The Apex, Bury St Edmunds,
Sunday November 2.
Suffolk Philharmonic Orchestra provided a perfect mix of the accessible and the awe-inspiring, proving that accessible does not have to mean boring.
It opened with Barber’s Adagio for Strings – described as ‘the saddest piece of music of all time’, played at presidential funerals and as a tribute to victims of the 9/11 attacks. Here, its richness left the audience fulfilled rather than sad.
Mendelssohn’s The Hebrides (Fingal’s Cave) overture made the ideal complement but soloist Benjamin Baker’s performance of Bruch’s Violin Concerto No 1 in G minor was the performance highlight. He makes the violin sing and it’s hard to imagine how, at just 24, he can improve in technique or interpretation.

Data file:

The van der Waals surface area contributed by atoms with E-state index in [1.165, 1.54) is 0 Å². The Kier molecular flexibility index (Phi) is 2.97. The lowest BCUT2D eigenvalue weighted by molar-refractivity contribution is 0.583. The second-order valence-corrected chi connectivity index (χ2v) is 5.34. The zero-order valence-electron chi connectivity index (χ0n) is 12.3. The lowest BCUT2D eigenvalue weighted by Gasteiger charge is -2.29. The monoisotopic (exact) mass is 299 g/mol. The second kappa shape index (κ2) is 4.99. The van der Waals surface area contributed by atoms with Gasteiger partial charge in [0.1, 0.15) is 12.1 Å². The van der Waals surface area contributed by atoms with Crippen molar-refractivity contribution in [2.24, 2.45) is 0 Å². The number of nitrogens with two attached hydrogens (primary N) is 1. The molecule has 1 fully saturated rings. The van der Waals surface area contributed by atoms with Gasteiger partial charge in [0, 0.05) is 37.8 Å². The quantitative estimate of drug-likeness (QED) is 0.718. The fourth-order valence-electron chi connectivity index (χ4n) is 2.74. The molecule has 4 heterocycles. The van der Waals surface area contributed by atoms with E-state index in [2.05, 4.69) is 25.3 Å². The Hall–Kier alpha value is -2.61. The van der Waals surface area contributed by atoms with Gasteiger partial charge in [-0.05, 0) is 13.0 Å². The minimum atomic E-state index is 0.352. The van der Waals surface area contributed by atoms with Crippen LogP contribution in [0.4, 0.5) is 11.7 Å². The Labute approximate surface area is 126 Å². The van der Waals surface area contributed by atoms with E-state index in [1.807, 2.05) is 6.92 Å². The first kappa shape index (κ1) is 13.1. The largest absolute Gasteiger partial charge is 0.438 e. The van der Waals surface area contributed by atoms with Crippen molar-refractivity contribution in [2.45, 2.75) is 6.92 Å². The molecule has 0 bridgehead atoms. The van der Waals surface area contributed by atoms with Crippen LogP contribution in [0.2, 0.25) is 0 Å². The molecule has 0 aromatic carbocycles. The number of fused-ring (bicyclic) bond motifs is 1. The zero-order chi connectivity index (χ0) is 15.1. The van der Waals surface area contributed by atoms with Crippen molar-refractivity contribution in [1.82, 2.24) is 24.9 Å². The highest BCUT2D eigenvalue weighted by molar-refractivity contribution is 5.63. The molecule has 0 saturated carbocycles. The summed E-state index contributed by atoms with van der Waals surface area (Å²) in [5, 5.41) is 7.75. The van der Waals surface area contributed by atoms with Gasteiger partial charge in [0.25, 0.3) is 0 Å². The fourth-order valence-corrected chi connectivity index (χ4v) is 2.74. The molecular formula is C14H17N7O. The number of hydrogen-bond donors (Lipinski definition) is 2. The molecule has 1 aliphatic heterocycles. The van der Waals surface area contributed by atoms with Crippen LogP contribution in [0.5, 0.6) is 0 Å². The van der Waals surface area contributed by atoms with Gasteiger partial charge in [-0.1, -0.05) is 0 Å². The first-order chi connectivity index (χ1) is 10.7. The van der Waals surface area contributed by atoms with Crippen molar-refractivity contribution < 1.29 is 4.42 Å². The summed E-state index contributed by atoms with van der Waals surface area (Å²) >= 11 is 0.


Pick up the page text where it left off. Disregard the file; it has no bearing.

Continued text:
Later, Benjamin enthused over the Apex: “Some venues are fine for rehearsal but lose the sound quality when the audience is there. This was great for rehearsal and even better with the audience.
“You’re also close enough to make a relationship. It gave me a real buzz to play here.”
The Bruch was, perhaps, an impossible act to follow, but conductor Leslie Olive’s interpretation of Vaughan Williams’ Symphony No 5 in D, with its challenging second movement, held its own.